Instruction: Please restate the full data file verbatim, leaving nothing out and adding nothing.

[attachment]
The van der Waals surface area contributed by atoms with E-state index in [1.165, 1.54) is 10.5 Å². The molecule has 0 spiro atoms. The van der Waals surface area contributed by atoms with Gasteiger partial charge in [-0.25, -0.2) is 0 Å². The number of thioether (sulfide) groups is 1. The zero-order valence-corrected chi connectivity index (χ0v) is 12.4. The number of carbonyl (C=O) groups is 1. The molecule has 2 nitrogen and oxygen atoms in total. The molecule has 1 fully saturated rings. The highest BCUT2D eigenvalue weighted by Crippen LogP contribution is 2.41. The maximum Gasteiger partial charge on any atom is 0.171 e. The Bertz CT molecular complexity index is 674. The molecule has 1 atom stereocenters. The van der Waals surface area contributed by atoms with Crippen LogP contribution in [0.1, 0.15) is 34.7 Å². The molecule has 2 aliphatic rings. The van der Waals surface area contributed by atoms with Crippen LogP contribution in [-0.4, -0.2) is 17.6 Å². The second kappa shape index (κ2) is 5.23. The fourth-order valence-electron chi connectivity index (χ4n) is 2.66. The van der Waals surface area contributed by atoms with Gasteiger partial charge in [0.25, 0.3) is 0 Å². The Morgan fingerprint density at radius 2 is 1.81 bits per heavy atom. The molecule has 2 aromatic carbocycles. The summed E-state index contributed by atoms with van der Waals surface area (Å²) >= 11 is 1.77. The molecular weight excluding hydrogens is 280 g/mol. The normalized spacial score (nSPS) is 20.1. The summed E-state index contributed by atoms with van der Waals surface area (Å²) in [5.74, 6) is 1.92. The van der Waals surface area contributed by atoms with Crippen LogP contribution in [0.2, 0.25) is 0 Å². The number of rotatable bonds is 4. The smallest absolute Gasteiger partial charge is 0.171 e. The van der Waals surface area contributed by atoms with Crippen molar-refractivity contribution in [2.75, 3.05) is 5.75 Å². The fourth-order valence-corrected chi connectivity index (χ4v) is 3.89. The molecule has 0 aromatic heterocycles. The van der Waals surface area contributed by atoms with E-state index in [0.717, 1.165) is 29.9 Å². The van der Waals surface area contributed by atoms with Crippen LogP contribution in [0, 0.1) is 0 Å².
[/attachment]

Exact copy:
The van der Waals surface area contributed by atoms with E-state index in [1.165, 1.54) is 10.5 Å². The molecule has 0 spiro atoms. The van der Waals surface area contributed by atoms with Gasteiger partial charge in [-0.25, -0.2) is 0 Å². The number of thioether (sulfide) groups is 1. The zero-order valence-corrected chi connectivity index (χ0v) is 12.4. The number of carbonyl (C=O) groups is 1. The molecule has 2 nitrogen and oxygen atoms in total. The molecule has 1 fully saturated rings. The highest BCUT2D eigenvalue weighted by Crippen LogP contribution is 2.41. The maximum Gasteiger partial charge on any atom is 0.171 e. The Bertz CT molecular complexity index is 674. The molecule has 1 atom stereocenters. The van der Waals surface area contributed by atoms with Crippen LogP contribution in [0.1, 0.15) is 34.7 Å². The molecule has 2 aliphatic rings. The van der Waals surface area contributed by atoms with Crippen LogP contribution in [-0.4, -0.2) is 17.6 Å². The second kappa shape index (κ2) is 5.23. The fourth-order valence-electron chi connectivity index (χ4n) is 2.66. The van der Waals surface area contributed by atoms with Gasteiger partial charge in [0.25, 0.3) is 0 Å². The Morgan fingerprint density at radius 2 is 1.81 bits per heavy atom. The molecule has 2 aromatic carbocycles. The summed E-state index contributed by atoms with van der Waals surface area (Å²) >= 11 is 1.77. The molecular weight excluding hydrogens is 280 g/mol. The normalized spacial score (nSPS) is 20.1. The summed E-state index contributed by atoms with van der Waals surface area (Å²) in [5.74, 6) is 1.92. The van der Waals surface area contributed by atoms with Crippen LogP contribution in [0.2, 0.25) is 0 Å². The number of rotatable bonds is 4. The smallest absolute Gasteiger partial charge is 0.171 e. The van der Waals surface area contributed by atoms with Crippen molar-refractivity contribution in [2.75, 3.05) is 5.75 Å². The fourth-order valence-corrected chi connectivity index (χ4v) is 3.89. The molecule has 0 aromatic heterocycles. The van der Waals surface area contributed by atoms with E-state index in [0.717, 1.165) is 29.9 Å². The van der Waals surface area contributed by atoms with Crippen LogP contribution in [0, 0.1) is 0 Å².